By Britt H. Rathbone, MSSW, LCSW-C
Therapists often struggle when they meet a teenager who is reluctant or downright refuses to engage in treatment. The self-assuredness and biting sarcasm of an angry adolescent sometimes provokes an authoritative response in the therapist that leads to a disintegrating treatment relationship. So, how do you turn this around, build a connection, and get results?
The answer may seem counterintuitive: acknowledging and (gasp) even agreeing with the adolescent! What?! Agree? Yes! Imagine for a moment that you are required to do something you have not found helpful in the past, or you do not see the need for. How would you feel if you were forced you into it?
For many young people, there are good reasons to be cautious or even hostile when entering a treatment setting. They may have been mistreated in the past, experienced a less than professional level of service, or spent hours in ineffective treatment. Our best hope is to assume the adolescent’s resistance is actually an attempt to avoid something negative, and to side with this aspect of the protective behavior. This approach requires an ability to convey that we really “get it,” that we understand the adolescent’s behavior makes sense in a particular context, and we'll always give the adolescent the choice of what to do with the interaction. Jumping right in with a willingness to acknowledge that therapy sometimes isn’t useful or indicated paradoxically, weakens the resistance and allows the discussion to move to problem solving illustrated in the following examples:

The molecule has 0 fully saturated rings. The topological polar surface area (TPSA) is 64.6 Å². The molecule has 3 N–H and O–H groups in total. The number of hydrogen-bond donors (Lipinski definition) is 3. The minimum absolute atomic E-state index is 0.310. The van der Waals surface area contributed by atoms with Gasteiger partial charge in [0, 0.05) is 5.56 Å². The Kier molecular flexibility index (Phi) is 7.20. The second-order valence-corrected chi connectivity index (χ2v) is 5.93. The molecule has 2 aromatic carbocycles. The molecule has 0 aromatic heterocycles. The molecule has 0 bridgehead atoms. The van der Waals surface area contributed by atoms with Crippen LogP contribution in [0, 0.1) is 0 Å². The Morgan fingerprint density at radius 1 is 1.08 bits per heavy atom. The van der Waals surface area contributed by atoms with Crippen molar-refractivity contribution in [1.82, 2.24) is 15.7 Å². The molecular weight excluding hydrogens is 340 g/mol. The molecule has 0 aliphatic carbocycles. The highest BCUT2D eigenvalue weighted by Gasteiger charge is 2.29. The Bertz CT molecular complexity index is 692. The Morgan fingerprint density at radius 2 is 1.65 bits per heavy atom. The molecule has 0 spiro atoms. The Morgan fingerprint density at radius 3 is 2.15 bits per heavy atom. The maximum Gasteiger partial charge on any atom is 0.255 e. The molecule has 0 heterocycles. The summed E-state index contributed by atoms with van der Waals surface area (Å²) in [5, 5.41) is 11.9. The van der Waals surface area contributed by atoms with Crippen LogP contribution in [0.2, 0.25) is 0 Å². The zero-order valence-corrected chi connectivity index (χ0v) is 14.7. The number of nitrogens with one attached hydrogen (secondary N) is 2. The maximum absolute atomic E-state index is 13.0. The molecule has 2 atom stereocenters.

Therapist: I get it, therapy has never helped in the past and you’re understandably pessimistic about it. What are other ways to get you closer to your goals?
Therapist: Let me back up; I think I jumped in too fast. You don’t like therapists and therefore you don’t like me. What could we do to get you out of this therapy as fast as possible?
The therapist then guides a discussion of solutions that may or may not include therapy. The skill is to stay balanced and speak to both sides of the ambivalence—while reinforcing efforts to change.
Britt H. Rathbone, MSSW, LCSW-C, is an expert in adolescent mental health, and has worked exclusively with adolescents and their families since obtaining his degree from Columbia University in New York. He has worked in many settings, including urban programs for at-risk youth, nonprofit agencies, juvenile justice, and schools. Rathbone is currently the director of a private practice specializing in adolescent mental health issues. Rathbone teaches graduate students, speaks frequently on issues of adolescence to lay and professional audiences, trains therapists, and consults to schools. Rathbone is coauthor of Dialectical Behavior Therapy for At-Risk Adolescents, What Works with Teens, and the forthcoming Parenting a Teen Who Has Intense Emotions (December 2015).